Mrs. Theresa Sumner

 
The Courant American
Cartersville, Georgia
January 29, 1891, page 1
 
Transcribed by:  
 

Death of Mrs. Sumner.

Mrs. Theresa Sumner, wife of the late Joshua Sumner, died at the Tennessee house, of which she was proprietress, last Tuesday morning at 8:30 o’clock. She had been in feeble health for quite awhile.

Mrs. Sumner was born in Habersham county in 1824 and was consequently in her 67th year. She has a long while been a resident of this city. She was a kind hearted, good woman, kindness to the poor being a leading trait of her character. She leaves a daughter, Mrs. Rector, and several grand-children to mourn their loss.

The funeral ceremonies, conducted by Rev. W. H. Cooper, of Dalton, occurred yesterday afternoon at 3 o’clock, after which her remains were carried to Oak Hill cemetery and interred.


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The Courant American
February 12, 1891
Page 1

In Memoriam.

Write, blessed are the dead which die in the Lord from henceforth: Yea saith the spirit, that they may rest from their labors, and their works do follow them.

On the morning of January 27th, 1891, at 8:30 o’clock, at the home of Mrs. Theresa Sumner, in Cartersville, after an attack of pneumonia lasting but nine days, the spirit of this excellent lady left its tenement of clay. Up to the very hour of her last illness she had been energetically engaged in earning duty and usefulness in her home.

Mrs. Sumner was born in Habersham county, Ga., March 7th, 1824, hence had not quite reached her 67th birthday. She was one of the several children born to J. J. Dickerson and Elizabeth O’Neal—the father and mother, both of whom settled in Habersham county, where they became prosperous in tilling the soil, having moved from the good old town of Greenville, S. C. On October 31st, 1840, Theresa Dickerson was married to Mr. Joshua Sumner, at her childhood’s home in Habersham. In April, 1853, Mr. Sumner and wife became citizens of Cartersville, (nearly 38 years ago) and both have made this place their home until called to the home that knows no pain, neither needs sun to lighten it, “for the glory of God and of the Lamb is the light thereof.”

For a number of years prior to the civil war Mrs. Sumner’s husband, who was widely known, conducted a prosperous business in Cartersville, as a buggy and wagon manufacturer on East Main street. He died here in December, 1886, at the family home.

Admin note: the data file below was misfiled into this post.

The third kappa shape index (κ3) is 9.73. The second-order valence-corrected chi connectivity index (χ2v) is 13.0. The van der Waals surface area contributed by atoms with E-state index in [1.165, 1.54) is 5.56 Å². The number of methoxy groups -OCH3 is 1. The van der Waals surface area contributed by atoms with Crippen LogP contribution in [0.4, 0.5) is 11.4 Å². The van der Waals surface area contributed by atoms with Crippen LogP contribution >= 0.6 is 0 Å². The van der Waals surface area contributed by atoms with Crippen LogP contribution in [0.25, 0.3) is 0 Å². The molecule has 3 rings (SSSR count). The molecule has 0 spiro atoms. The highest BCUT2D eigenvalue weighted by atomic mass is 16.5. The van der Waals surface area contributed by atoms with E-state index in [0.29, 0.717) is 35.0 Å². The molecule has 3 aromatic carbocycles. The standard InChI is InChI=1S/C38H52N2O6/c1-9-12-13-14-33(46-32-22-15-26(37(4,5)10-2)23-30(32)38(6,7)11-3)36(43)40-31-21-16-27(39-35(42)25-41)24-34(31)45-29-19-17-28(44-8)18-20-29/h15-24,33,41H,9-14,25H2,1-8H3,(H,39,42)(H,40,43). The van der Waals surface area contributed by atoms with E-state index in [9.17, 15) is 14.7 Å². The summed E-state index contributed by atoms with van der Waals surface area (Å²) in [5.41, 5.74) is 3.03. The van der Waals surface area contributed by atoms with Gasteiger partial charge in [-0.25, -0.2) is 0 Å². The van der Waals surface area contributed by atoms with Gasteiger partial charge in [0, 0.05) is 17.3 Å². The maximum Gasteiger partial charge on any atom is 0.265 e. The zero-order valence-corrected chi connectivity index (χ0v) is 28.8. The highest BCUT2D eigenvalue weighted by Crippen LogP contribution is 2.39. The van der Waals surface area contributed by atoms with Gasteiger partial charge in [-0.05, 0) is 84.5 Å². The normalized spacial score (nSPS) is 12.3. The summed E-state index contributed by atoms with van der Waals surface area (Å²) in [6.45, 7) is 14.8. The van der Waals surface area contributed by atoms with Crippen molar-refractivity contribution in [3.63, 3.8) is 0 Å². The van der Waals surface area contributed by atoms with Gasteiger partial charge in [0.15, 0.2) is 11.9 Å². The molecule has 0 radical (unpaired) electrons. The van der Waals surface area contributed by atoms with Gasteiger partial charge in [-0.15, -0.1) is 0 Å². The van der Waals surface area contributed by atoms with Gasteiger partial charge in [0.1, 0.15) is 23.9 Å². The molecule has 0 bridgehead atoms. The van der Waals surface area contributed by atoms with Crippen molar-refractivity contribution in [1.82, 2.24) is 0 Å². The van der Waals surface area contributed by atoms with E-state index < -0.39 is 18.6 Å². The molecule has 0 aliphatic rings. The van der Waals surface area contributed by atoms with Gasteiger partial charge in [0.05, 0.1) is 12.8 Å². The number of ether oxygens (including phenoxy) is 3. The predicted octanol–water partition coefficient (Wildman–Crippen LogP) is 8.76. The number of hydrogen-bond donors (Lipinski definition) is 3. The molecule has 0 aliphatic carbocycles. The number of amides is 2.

During 1870, about 21 years ago, realizing and preparing to supply a greatly needed want of the growing town they lived in, Mr. Sumner and wife opened the well kept and always popular traveler’s resort, known as the Tennessee House, in which thousands have been made thankful for the liberal cheer and hospitable treatment there received. Since Mrs. Sumner’s death this good work still goes on. In 1841 Mrs. Sumner joined the Baptist church, and her consistent pious walk in the faith of her choice, is the admiration and comfort of all who know and honored her noble self-denying [line obscured by fold]

Her deceased husband was for many years a Baptist. Mrs. Sumner leaves two living children, Mrs. Lizzie Rector, present manager at the Tennessee House, and Mrs. Kate Brandon, who resides with her husband, Mr. Jeff Brandon, at the old Brandon home, on the Etowah river, in this county. Each of these daughters are the mothers of several children known to this community. A third daughter of Mrs. Sumner’s, Albertine, died when but eleven years of age. Truly a solid, substantial matron of the old school, a veritable “Mother in Israel,” has fallen amongst us—full of good deeds and ripe with honors—we are left to mourn our loss, but should strive to emulate her bright and pure example.
Cartersville, Ga., Feb. 3, 1891.

 

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